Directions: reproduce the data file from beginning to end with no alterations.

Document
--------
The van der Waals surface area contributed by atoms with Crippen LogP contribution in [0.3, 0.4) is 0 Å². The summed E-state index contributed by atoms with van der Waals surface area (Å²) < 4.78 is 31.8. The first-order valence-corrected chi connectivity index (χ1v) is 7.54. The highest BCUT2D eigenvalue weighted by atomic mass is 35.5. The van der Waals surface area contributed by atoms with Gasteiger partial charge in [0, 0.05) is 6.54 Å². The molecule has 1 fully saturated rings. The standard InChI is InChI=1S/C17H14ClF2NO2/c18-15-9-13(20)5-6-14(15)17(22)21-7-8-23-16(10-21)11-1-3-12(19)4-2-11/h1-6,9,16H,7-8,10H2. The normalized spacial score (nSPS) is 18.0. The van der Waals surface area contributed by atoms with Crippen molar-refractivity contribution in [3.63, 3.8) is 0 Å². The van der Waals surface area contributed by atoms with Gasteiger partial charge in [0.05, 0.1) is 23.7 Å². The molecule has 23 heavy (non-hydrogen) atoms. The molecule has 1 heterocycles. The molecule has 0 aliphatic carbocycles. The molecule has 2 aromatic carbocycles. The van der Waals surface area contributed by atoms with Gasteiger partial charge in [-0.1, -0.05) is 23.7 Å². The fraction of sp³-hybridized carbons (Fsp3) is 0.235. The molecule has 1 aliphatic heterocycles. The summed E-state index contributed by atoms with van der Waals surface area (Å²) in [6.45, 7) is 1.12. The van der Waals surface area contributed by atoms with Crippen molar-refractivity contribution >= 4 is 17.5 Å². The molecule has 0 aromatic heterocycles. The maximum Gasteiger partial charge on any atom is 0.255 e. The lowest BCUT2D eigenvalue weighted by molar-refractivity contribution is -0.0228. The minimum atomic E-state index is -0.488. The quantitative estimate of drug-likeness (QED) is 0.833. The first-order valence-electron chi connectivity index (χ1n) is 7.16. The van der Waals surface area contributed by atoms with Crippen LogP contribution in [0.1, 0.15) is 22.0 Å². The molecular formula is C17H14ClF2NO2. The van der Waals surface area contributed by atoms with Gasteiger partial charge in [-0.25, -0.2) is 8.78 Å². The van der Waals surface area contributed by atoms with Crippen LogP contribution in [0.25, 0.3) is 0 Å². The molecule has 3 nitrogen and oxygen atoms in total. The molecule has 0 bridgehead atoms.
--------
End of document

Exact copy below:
The van der Waals surface area contributed by atoms with Crippen LogP contribution in [0.3, 0.4) is 0 Å². The summed E-state index contributed by atoms with van der Waals surface area (Å²) < 4.78 is 31.8. The first-order valence-corrected chi connectivity index (χ1v) is 7.54. The highest BCUT2D eigenvalue weighted by atomic mass is 35.5. The van der Waals surface area contributed by atoms with Gasteiger partial charge in [0, 0.05) is 6.54 Å². The molecule has 1 fully saturated rings. The standard InChI is InChI=1S/C17H14ClF2NO2/c18-15-9-13(20)5-6-14(15)17(22)21-7-8-23-16(10-21)11-1-3-12(19)4-2-11/h1-6,9,16H,7-8,10H2. The normalized spacial score (nSPS) is 18.0. The van der Waals surface area contributed by atoms with Crippen molar-refractivity contribution in [3.63, 3.8) is 0 Å². The van der Waals surface area contributed by atoms with Gasteiger partial charge in [0.05, 0.1) is 23.7 Å². The molecule has 23 heavy (non-hydrogen) atoms. The molecule has 1 heterocycles. The molecule has 0 aliphatic carbocycles. The molecule has 2 aromatic carbocycles. The van der Waals surface area contributed by atoms with Gasteiger partial charge in [-0.1, -0.05) is 23.7 Å². The fraction of sp³-hybridized carbons (Fsp3) is 0.235. The molecule has 1 aliphatic heterocycles. The summed E-state index contributed by atoms with van der Waals surface area (Å²) in [6.45, 7) is 1.12. The van der Waals surface area contributed by atoms with Crippen molar-refractivity contribution >= 4 is 17.5 Å². The molecule has 0 aromatic heterocycles. The maximum Gasteiger partial charge on any atom is 0.255 e. The lowest BCUT2D eigenvalue weighted by molar-refractivity contribution is -0.0228. The minimum atomic E-state index is -0.488. The quantitative estimate of drug-likeness (QED) is 0.833. The first-order valence-electron chi connectivity index (χ1n) is 7.16. The van der Waals surface area contributed by atoms with Crippen LogP contribution in [0.1, 0.15) is 22.0 Å². The molecular formula is C17H14ClF2NO2. The van der Waals surface area contributed by atoms with Gasteiger partial charge in [-0.25, -0.2) is 8.78 Å². The van der Waals surface area contributed by atoms with Crippen LogP contribution in [0.25, 0.3) is 0 Å². The molecule has 3 nitrogen and oxygen atoms in total. The molecule has 0 bridgehead atoms.